The Possibilities of Graphite: From Pencil "Lead" to Lithium-ion Batteries

Graphite is and has been an ubiquitous mineral in our lives, from pencil “lead” and water filters to ancient markings on pottery. Natural graphite mining is a rapidly expanding source of high-quality graphite for industrial use. Synthetic graphite is the other source of graphite; however, the high cost of production has refocused efforts on mining of natural graphite. Graphite is most often associated with metamorphism of carbon-containing sedimentary rocks, or in hydrothermal veins. it is sourced from China, India, Brazil, and Canada, among other places. Graphite is widely used as an anode material in lithium-ion batteries, aerospace, nuclear, refractory materials, steel production, lubricants, and many other applications.

A Deeper Dive Into Graphite

Graphite is categorized into 3 groups: lump, flake, and amorphous. Lump graphite is the highest grade and rarest natural graphite, with amorphous graphite being the lowest grate and most abundant. Flake graphite currently constitutes roughly 49% of all mined graphite consumption due to its good crystallinity and purity (80-95%


carbon content). There is an essential need for the lithium ions to be able to freely and efficiently travel into and out of the anode to ensure safe, and long-lasting operation of the batteries. For this the carbon chemical purity requirement is better than 99%.

There are many ways to refine and purify graphite, but two general categories are hydrometallurgical, and pyrometallurgical purification. The cheapest method to purify graphite is the process of floatation, by which the graphite goes through a series of grinding and froth floatation in order to physically separate the hydrophobic graphite from the hydrophilic gangue. Other methods that fall into the hydrometallurgical category include acid-base and hydrofluoric-acid purification methods, which leverage carbon’s chemical inertness to chemically purify graphite. Pyrometallurgy includes chlorination roasting and other processing methods, during which the graphite is heated up to high temperatures under a variety of conditions for removing impurities.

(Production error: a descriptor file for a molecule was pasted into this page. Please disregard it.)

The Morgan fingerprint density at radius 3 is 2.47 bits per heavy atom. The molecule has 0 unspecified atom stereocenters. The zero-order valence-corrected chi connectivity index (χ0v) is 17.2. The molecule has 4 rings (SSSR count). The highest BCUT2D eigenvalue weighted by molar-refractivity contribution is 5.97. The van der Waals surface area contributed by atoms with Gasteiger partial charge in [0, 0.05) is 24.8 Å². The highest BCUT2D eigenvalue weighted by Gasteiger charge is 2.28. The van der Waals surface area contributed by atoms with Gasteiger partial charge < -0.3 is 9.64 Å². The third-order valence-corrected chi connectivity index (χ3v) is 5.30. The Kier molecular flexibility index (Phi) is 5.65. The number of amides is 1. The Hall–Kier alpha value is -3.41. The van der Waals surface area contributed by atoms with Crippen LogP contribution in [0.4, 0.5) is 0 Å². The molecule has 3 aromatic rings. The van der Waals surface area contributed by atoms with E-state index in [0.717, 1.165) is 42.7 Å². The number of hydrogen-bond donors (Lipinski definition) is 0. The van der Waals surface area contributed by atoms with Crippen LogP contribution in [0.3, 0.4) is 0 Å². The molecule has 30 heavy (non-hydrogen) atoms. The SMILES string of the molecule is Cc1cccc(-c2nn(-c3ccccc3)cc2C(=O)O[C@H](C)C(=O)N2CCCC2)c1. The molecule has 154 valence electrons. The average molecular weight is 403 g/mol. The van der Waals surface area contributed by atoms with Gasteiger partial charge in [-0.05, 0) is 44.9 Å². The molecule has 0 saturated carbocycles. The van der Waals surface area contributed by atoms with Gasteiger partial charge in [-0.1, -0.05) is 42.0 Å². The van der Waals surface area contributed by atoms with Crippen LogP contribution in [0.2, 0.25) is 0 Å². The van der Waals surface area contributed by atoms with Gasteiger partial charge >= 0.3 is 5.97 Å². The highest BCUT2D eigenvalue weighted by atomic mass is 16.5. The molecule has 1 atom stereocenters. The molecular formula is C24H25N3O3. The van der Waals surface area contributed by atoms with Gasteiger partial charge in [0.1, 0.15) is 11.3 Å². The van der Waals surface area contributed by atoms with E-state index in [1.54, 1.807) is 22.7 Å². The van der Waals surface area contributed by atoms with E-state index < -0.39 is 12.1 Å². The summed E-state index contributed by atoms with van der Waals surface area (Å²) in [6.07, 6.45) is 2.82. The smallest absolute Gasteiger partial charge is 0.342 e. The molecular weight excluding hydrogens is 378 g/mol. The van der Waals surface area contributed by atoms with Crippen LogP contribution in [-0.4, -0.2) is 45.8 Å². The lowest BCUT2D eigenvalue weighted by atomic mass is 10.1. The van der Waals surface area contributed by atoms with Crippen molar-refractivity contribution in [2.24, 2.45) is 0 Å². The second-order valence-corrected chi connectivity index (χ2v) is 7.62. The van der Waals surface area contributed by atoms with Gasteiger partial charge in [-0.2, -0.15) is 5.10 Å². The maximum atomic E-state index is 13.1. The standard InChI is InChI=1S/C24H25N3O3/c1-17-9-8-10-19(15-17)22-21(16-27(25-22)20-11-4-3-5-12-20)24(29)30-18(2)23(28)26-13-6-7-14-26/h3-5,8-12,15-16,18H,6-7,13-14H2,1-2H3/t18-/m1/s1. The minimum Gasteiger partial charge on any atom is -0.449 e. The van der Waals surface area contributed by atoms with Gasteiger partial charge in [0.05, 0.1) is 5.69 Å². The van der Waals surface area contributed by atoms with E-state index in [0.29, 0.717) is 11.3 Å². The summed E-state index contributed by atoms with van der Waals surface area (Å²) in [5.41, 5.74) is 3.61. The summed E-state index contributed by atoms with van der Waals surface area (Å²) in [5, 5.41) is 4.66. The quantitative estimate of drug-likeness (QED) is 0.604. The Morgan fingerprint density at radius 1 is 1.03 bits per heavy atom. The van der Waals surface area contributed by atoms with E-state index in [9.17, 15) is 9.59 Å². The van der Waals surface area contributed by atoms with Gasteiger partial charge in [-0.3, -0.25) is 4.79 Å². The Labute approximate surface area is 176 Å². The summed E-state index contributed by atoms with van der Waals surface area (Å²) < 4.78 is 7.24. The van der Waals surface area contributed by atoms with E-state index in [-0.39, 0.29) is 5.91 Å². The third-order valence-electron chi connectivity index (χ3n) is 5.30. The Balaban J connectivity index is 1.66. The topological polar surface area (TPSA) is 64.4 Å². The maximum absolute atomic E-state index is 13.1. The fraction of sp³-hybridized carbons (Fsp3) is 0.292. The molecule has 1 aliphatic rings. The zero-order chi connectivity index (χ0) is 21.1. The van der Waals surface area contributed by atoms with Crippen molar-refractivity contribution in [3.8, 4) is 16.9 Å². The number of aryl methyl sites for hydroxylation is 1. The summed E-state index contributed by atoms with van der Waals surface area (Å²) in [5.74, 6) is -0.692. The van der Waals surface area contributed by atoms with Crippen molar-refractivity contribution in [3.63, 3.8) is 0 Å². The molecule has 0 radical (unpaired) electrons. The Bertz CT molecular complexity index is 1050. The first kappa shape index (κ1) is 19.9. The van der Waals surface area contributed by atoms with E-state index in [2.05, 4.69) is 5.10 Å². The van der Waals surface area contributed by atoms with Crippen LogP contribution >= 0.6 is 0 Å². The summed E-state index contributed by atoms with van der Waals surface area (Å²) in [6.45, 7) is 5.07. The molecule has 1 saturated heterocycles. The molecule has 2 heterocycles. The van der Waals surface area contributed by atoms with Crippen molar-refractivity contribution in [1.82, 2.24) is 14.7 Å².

Graphite Purity Testing at EAG

At Eurofins EAG Laboratories (EAG) we offer a wide range of analytical testing services to provide the purity testing of graphite for the most demanding applications – like electric vehicle batteries. The Glow Discharge Mass Spectrometry (GDMS) technique is very robust, stable, and can provide analysis rapidly. Inductively Coupled Plasma-Optical Emission Spectroscopy (ICP-OES) is a fully quantitative technique for acquiring matrix-level (1000 ppm to weight-percent) constituents and Inductively Coupled Plasma-Mass Spectrometry (ICP-MS) is a fully quantitative technique that is able to detect trace-level analytes. Laser Ablation-Inductively Coupled Plasma-Mass Spectrometry (LA-ICP-MS) is a micro analytical solid-state technique. It is useful in being able to analyze specific 

locations or map the surface of a material; with matrix-matched standards, it can provide fully quantitative data. Lastly, Laser Induced Breakdown Spectroscopy (LIBS) is a solid-state technique similar to ICP-OES and looks at the emissions spectra of elements.

Whatever your testing needs are, EAG offers a suite of complementary techniques serving industries like aerospacedefense, and semiconductor manufacturing. EAG is a one-stop-shop for purity analysis of graphite anode materials used in advanced battery production. Contact us today to learn more.

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